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This makes me wonder whether or not corporate crime will eventually alter the language of the corporate environment.
Take the case of Martha Stewart, for example. Every time she entered or left the courthouse during her recent trial, she had to run a gauntlet of reporters trying to get comments from her. It is too bad she didn't make a few statements to the press on these occasions. And because we are talking about criminal activity, I would liked to have seen her use a vernacular drawn from classic gangster movies of the 1930s.
When she was indicted, I wish she would have told reporters: “I ain't talkin' until I see my mouthpiece.” That would have made a marvelous newspaper headline: STEWART NOT TALKING UNTIL SHE SEES MOUTHPIECE
Then when she was found guilty, she could have told reporters: “They ain't never built a Big House that can hold me.” Then the headline could have read: NO BIG HOUSE CAN HOLD HER, SAYS STEWART
Now let's take a look at the charges brought against former executives of Symbol Technologies, accused of using accounting tricks to inflate reported revenues and profits. The CEO of the company resigned and moved to Europe as the case was breaking. He did not appear in court to answer the charges, so prosecutors are trying to work out a deal to bring him back. The headline? CORPORATE BIG SHOT ON THE LAM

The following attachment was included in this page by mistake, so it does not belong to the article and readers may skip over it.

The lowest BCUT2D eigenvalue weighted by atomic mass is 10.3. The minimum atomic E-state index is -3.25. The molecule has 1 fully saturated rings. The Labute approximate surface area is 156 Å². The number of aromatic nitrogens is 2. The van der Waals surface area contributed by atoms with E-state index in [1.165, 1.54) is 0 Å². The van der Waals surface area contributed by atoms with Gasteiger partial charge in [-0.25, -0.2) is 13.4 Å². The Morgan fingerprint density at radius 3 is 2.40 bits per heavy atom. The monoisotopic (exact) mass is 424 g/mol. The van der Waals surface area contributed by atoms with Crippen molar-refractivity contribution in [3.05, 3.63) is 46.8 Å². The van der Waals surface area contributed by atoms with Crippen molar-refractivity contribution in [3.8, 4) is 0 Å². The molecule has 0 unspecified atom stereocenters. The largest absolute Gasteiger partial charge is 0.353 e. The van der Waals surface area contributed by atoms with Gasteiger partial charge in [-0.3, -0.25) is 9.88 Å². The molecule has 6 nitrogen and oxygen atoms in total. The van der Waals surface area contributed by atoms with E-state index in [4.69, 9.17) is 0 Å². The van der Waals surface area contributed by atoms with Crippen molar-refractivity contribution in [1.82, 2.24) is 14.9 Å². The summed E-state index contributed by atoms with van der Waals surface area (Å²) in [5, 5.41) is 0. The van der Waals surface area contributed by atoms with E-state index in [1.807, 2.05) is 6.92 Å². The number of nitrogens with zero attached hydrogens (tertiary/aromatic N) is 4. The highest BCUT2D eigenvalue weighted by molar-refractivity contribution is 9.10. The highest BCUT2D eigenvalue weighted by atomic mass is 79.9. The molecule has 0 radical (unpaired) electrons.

Criminal behavior is so common among corporate executives that even Rambo has gotten involved. But we aren't talking about Sylvester Stallone. We mean Judge Sylvia Rambo, who presided over the trial of executives from Rite Aid Corp. They are accused of inflating reported earnings by $1.6 billion. One of these executives was a turncoat who taped incriminating conversations with other executives, then gave the tapes to government prosecutors. By turning over evidence, the prosecutor recommended the executive get probation instead of jail time. STOOL PIGEON RATS ON PALS, AVOIDS SLAMMER
A similar thing happened at HealthSouth Corp., where a woman who was a corporate vice president agreed to testify against her former boss, who was the firm's CEO. In return, prosecutors worked out a plea bargain for her. LADY EXEC SINGS LIKE CANARY, COULD SEND BOSS UP THE RIVER
While not a case of criminal activity, there has been a great deal of newspaper coverage about a $187.5 million pay package given to the former head of the New York Stock Exchange. In one of the various lawsuits filed over the matter, he said he would forgo $48 million of the package if the stock exchange would apologize for besmirching his name. (He later rescinded the offer.)
Had the offer been accepted, I wonder whether or not a simple “we're sorry” would have constituted an apology. If so, it would have been worth $24 million per word. When you get into the business world, those numbers seem reasonable.
From newspaper reports, it is hard to pin down exactly over what time span the $187.5 million in pay is supposed to cover, but I think it is for two years. So we'll call it $93.75 million per year.
Who else could the NYSE have hired for that amount of money? For $82.8 million per year it could have hired Manny Ramirez, Alex Rodriguez, Carlos Delgado, and Derek Jeter at their present baseball salaries. If the stock exchange added another $7 million to the compensation package, it could have had Barry Bonds as well.
If you don't think baseball players would be good at running the NYSE, the stock exchange could have used the $93.75 million to hire 593 senators and congresspeople. That is more than in the combined Senate and House.
-- Ronald Khol, Editor
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